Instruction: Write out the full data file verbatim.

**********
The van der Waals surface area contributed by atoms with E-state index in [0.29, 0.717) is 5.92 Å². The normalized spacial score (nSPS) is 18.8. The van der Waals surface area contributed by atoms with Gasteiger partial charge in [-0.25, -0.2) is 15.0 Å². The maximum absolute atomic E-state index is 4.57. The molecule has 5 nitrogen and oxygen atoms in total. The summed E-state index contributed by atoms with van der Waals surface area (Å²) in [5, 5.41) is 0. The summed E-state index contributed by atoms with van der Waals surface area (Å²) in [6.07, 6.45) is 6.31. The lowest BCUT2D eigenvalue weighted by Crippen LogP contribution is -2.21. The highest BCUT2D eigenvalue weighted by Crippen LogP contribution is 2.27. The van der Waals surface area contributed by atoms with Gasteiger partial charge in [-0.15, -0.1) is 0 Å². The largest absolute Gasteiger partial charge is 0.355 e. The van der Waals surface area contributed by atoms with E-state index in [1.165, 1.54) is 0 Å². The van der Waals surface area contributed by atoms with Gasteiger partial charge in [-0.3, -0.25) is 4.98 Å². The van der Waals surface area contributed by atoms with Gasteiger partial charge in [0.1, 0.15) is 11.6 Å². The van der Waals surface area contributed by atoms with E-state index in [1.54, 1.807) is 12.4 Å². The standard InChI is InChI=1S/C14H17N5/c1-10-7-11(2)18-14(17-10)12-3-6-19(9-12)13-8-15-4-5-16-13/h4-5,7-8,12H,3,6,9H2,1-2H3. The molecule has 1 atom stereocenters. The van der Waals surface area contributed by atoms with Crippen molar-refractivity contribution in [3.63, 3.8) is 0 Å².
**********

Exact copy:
The van der Waals surface area contributed by atoms with E-state index in [0.29, 0.717) is 5.92 Å². The normalized spacial score (nSPS) is 18.8. The van der Waals surface area contributed by atoms with Gasteiger partial charge in [-0.25, -0.2) is 15.0 Å². The maximum absolute atomic E-state index is 4.57. The molecule has 5 nitrogen and oxygen atoms in total. The summed E-state index contributed by atoms with van der Waals surface area (Å²) in [5, 5.41) is 0. The summed E-state index contributed by atoms with van der Waals surface area (Å²) in [6.07, 6.45) is 6.31. The lowest BCUT2D eigenvalue weighted by Crippen LogP contribution is -2.21. The highest BCUT2D eigenvalue weighted by Crippen LogP contribution is 2.27. The van der Waals surface area contributed by atoms with Gasteiger partial charge in [-0.15, -0.1) is 0 Å². The largest absolute Gasteiger partial charge is 0.355 e. The van der Waals surface area contributed by atoms with E-state index in [1.165, 1.54) is 0 Å². The van der Waals surface area contributed by atoms with Gasteiger partial charge in [-0.3, -0.25) is 4.98 Å². The van der Waals surface area contributed by atoms with Gasteiger partial charge in [0.1, 0.15) is 11.6 Å². The van der Waals surface area contributed by atoms with E-state index in [1.54, 1.807) is 12.4 Å². The standard InChI is InChI=1S/C14H17N5/c1-10-7-11(2)18-14(17-10)12-3-6-19(9-12)13-8-15-4-5-16-13/h4-5,7-8,12H,3,6,9H2,1-2H3. The molecule has 1 atom stereocenters. The van der Waals surface area contributed by atoms with Crippen molar-refractivity contribution in [3.63, 3.8) is 0 Å².